1936 Delaware Swedish Tercentenary Half Dollar
Question: Which United States coin is dated 1936, was struck in 1937 and commemorates an anniversary in 1938? Answer: The Gettysburg half dollar—well, yes and no. While that’s true of the Gettysburg half too, the coin in question is the Delaware Swedish Tercentenary half dollar. It’s one of the less remembered of our commemoratives, but it’s still an attractive and historically significant coin.
Although the present state of Delaware was explored by Henry Hudson in 1609 and by English adventurers the following year, even being briefly settled by Dutch colonists in 1631, the first European community to take hold and thrive in this land was created by Swedish and Finnish immigrants in 1638. Setting sail from Sweden the previous year, these brave souls arrived in the New World under the sponsorship of The New Sweden Company, an enterprise created to exploit the fur trade then developing. Their two ships, the Kalmar Nyckel and the Fogel Grip, under the command of famed adventurer Peter Minuit, arrived in what is now Delaware in March of 1638. The immigrants made their first settlement at a place called “The Rocks,” naming it Fort Christina after the young daughter of Sweden’s King Gustavus Adolphus. This site is now a park within the city of Wilmington, Delaware.
The lands along the Delaware River were already claimed by the Dutch colony of New Netherlands to the north and by the British colonies of Maryland and Virginia to the south and west. It wasn’t long before the Dutch attempted to enforce their claim, and both sides alternately prevailed over a period of several years. Eventually, the intervention of the Dutch West India Company with its mercenary army forced the Swedes to capitulate, and the name New Sweden passed into history in 1655. The British capture of New Netherlands in 1664 (thereafter called New York) made the remaining Swedes and Finns subjects of the English Crown. A few years later, Britain assigned the Delaware lands to William Penn’s colony of Pennsylvania. As Delaware was still claimed by Maryland, however, border disputes continued until 1750. By the time that independence was declared by the American Colonies in 1776, Delaware had established its own identity, becoming the first state to ratify the Federal Constitution in 1787.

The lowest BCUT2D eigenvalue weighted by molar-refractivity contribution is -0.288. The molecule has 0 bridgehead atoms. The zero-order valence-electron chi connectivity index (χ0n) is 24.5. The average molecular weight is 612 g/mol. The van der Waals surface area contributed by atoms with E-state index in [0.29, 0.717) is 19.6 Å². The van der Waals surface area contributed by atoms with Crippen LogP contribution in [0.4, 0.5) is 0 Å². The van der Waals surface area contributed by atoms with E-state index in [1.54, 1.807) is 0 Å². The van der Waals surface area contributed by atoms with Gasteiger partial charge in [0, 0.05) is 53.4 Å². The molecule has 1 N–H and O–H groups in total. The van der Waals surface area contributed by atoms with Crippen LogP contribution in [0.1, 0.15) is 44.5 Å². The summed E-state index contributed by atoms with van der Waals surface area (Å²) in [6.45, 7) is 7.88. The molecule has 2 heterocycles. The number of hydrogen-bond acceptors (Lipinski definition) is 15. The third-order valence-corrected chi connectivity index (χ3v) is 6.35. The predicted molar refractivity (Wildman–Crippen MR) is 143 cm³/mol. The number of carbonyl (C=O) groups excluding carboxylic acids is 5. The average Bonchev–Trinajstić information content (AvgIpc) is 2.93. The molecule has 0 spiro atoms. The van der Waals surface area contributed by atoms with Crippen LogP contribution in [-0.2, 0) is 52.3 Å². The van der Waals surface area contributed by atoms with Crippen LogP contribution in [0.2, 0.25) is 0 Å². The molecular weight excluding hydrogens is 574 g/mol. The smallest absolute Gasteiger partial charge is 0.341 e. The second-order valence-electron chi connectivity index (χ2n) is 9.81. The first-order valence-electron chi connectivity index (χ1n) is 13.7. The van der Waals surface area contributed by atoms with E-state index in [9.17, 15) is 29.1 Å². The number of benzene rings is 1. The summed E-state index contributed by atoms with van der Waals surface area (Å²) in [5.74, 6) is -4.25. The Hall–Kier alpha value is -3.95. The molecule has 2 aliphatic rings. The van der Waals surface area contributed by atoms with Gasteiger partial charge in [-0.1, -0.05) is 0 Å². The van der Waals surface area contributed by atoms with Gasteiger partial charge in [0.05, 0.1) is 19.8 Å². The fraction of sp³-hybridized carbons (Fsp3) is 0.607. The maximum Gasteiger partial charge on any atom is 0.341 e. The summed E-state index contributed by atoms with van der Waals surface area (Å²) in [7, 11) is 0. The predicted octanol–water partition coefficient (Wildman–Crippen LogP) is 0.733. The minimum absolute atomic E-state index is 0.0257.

As the 300th anniversary of Swedish-American settlement approached, a Delaware Swedish Tercentenary Commission was formed under the direction of C. L. Ward, chairman. Its purpose was to arrange for celebrations planned for 1938 commemorating the arrival of Swedes in America. Although the first landing had been in Delaware, the states of Pennsylvania and New Jersey would also participate in celebrating their Swedish heritage. Legislation was passed May 15, 1936 which authorized the coining of not less than 25,000 Delaware Tercentenary half dollars, to be coined with a single design and at a single mint. These clauses were included in response to the abuses perpetrated by other commemorative coin sponsors, many of whom had additional coins minted with minor changes so that collectors would have to purchase additional specimens.